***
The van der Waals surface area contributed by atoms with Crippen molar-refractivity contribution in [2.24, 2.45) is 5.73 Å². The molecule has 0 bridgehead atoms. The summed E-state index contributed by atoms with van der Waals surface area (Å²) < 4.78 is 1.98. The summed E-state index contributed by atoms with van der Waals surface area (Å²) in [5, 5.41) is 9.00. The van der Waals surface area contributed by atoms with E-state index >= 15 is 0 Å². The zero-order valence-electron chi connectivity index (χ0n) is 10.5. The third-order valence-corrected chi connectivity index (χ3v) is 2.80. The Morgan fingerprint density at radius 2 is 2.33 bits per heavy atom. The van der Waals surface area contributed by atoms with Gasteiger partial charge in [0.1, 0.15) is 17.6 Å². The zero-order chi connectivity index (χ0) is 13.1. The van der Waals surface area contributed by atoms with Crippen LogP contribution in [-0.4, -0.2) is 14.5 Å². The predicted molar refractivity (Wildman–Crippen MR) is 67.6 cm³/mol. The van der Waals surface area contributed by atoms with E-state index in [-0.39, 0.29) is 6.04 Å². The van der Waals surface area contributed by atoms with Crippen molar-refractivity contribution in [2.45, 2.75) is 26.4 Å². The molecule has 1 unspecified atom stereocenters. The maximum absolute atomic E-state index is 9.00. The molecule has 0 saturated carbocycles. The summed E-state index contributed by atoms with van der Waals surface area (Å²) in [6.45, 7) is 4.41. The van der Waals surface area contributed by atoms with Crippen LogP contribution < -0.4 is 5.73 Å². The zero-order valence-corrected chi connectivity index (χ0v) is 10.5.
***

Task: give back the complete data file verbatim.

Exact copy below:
The van der Waals surface area contributed by atoms with Crippen molar-refractivity contribution in [2.24, 2.45) is 5.73 Å². The molecule has 0 bridgehead atoms. The summed E-state index contributed by atoms with van der Waals surface area (Å²) < 4.78 is 1.98. The summed E-state index contributed by atoms with van der Waals surface area (Å²) in [5, 5.41) is 9.00. The van der Waals surface area contributed by atoms with E-state index >= 15 is 0 Å². The zero-order valence-electron chi connectivity index (χ0n) is 10.5. The third-order valence-corrected chi connectivity index (χ3v) is 2.80. The Morgan fingerprint density at radius 2 is 2.33 bits per heavy atom. The van der Waals surface area contributed by atoms with Gasteiger partial charge in [0.1, 0.15) is 17.6 Å². The zero-order chi connectivity index (χ0) is 13.1. The van der Waals surface area contributed by atoms with Crippen LogP contribution in [-0.4, -0.2) is 14.5 Å². The predicted molar refractivity (Wildman–Crippen MR) is 67.6 cm³/mol. The van der Waals surface area contributed by atoms with E-state index in [-0.39, 0.29) is 6.04 Å². The van der Waals surface area contributed by atoms with Crippen molar-refractivity contribution in [2.45, 2.75) is 26.4 Å². The molecule has 1 unspecified atom stereocenters. The maximum absolute atomic E-state index is 9.00. The molecule has 0 saturated carbocycles. The summed E-state index contributed by atoms with van der Waals surface area (Å²) in [6.45, 7) is 4.41. The van der Waals surface area contributed by atoms with Crippen LogP contribution < -0.4 is 5.73 Å². The zero-order valence-corrected chi connectivity index (χ0v) is 10.5.